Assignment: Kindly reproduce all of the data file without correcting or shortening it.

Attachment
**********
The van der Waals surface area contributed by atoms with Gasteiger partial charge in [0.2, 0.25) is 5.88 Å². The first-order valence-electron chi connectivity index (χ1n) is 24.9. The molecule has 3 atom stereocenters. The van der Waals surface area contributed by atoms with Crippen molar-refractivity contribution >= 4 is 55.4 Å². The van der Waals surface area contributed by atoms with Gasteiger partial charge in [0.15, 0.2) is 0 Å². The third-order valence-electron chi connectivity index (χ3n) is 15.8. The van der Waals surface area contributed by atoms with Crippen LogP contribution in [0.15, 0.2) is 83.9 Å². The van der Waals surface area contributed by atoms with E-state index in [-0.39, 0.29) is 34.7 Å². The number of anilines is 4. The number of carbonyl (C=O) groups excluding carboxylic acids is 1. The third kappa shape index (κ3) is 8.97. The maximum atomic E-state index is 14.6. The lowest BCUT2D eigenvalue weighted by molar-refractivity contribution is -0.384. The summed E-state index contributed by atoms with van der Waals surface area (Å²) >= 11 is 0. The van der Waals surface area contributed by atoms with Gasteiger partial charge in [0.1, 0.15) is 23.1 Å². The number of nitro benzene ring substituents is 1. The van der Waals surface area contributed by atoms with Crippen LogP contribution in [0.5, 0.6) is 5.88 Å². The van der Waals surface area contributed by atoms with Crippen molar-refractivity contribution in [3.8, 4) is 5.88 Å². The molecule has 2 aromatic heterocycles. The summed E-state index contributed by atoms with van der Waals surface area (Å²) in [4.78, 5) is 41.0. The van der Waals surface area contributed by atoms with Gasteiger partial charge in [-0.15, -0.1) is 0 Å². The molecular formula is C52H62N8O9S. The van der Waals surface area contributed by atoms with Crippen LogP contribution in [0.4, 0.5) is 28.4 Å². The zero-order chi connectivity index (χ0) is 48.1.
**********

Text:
The van der Waals surface area contributed by atoms with Gasteiger partial charge in [0.2, 0.25) is 5.88 Å². The first-order valence-electron chi connectivity index (χ1n) is 24.9. The molecule has 3 atom stereocenters. The van der Waals surface area contributed by atoms with Crippen molar-refractivity contribution >= 4 is 55.4 Å². The van der Waals surface area contributed by atoms with Gasteiger partial charge in [0.15, 0.2) is 0 Å². The third-order valence-electron chi connectivity index (χ3n) is 15.8. The van der Waals surface area contributed by atoms with Crippen LogP contribution in [0.15, 0.2) is 83.9 Å². The van der Waals surface area contributed by atoms with E-state index in [-0.39, 0.29) is 34.7 Å². The number of anilines is 4. The number of carbonyl (C=O) groups excluding carboxylic acids is 1. The third kappa shape index (κ3) is 8.97. The maximum atomic E-state index is 14.6. The lowest BCUT2D eigenvalue weighted by molar-refractivity contribution is -0.384. The summed E-state index contributed by atoms with van der Waals surface area (Å²) >= 11 is 0. The van der Waals surface area contributed by atoms with Gasteiger partial charge in [0.1, 0.15) is 23.1 Å². The number of nitro benzene ring substituents is 1. The van der Waals surface area contributed by atoms with Crippen LogP contribution in [0.5, 0.6) is 5.88 Å². The van der Waals surface area contributed by atoms with Crippen molar-refractivity contribution in [3.8, 4) is 5.88 Å². The molecule has 2 aromatic heterocycles. The summed E-state index contributed by atoms with van der Waals surface area (Å²) in [4.78, 5) is 41.0. The van der Waals surface area contributed by atoms with Gasteiger partial charge in [-0.15, -0.1) is 0 Å². The molecular formula is C52H62N8O9S. The van der Waals surface area contributed by atoms with Crippen LogP contribution in [0.4, 0.5) is 28.4 Å². The zero-order chi connectivity index (χ0) is 48.1.